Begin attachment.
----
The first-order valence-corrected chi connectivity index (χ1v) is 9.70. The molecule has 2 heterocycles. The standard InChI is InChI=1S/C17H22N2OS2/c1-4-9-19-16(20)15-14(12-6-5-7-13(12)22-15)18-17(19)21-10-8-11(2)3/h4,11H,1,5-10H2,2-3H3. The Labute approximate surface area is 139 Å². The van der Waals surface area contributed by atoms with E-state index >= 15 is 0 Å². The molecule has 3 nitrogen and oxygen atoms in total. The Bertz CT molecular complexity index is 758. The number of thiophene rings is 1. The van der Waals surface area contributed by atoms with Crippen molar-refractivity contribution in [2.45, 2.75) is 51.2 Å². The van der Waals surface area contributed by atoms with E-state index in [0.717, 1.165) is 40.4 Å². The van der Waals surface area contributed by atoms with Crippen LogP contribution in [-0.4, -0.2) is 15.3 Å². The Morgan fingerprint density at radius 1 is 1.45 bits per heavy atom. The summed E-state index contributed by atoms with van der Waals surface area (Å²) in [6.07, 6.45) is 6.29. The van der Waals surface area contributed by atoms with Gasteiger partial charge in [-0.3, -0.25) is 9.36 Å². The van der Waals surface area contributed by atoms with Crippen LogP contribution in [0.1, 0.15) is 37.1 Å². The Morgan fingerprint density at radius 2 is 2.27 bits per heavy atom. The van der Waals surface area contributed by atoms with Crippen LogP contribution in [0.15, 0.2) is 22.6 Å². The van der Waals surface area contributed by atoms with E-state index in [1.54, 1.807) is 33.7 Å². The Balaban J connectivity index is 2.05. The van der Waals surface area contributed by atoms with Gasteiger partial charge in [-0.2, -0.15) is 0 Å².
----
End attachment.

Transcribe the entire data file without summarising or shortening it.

The first-order valence-corrected chi connectivity index (χ1v) is 9.70. The molecule has 2 heterocycles. The standard InChI is InChI=1S/C17H22N2OS2/c1-4-9-19-16(20)15-14(12-6-5-7-13(12)22-15)18-17(19)21-10-8-11(2)3/h4,11H,1,5-10H2,2-3H3. The Labute approximate surface area is 139 Å². The van der Waals surface area contributed by atoms with E-state index >= 15 is 0 Å². The molecule has 3 nitrogen and oxygen atoms in total. The Bertz CT molecular complexity index is 758. The number of thiophene rings is 1. The van der Waals surface area contributed by atoms with Crippen molar-refractivity contribution in [2.45, 2.75) is 51.2 Å². The van der Waals surface area contributed by atoms with E-state index in [0.717, 1.165) is 40.4 Å². The van der Waals surface area contributed by atoms with Crippen LogP contribution in [-0.4, -0.2) is 15.3 Å². The Morgan fingerprint density at radius 1 is 1.45 bits per heavy atom. The summed E-state index contributed by atoms with van der Waals surface area (Å²) in [6.07, 6.45) is 6.29. The van der Waals surface area contributed by atoms with Gasteiger partial charge in [-0.3, -0.25) is 9.36 Å². The van der Waals surface area contributed by atoms with Crippen LogP contribution in [0.1, 0.15) is 37.1 Å². The Morgan fingerprint density at radius 2 is 2.27 bits per heavy atom. The van der Waals surface area contributed by atoms with Crippen LogP contribution in [0.15, 0.2) is 22.6 Å². The van der Waals surface area contributed by atoms with E-state index in [1.54, 1.807) is 33.7 Å². The Balaban J connectivity index is 2.05. The van der Waals surface area contributed by atoms with Gasteiger partial charge in [-0.2, -0.15) is 0 Å².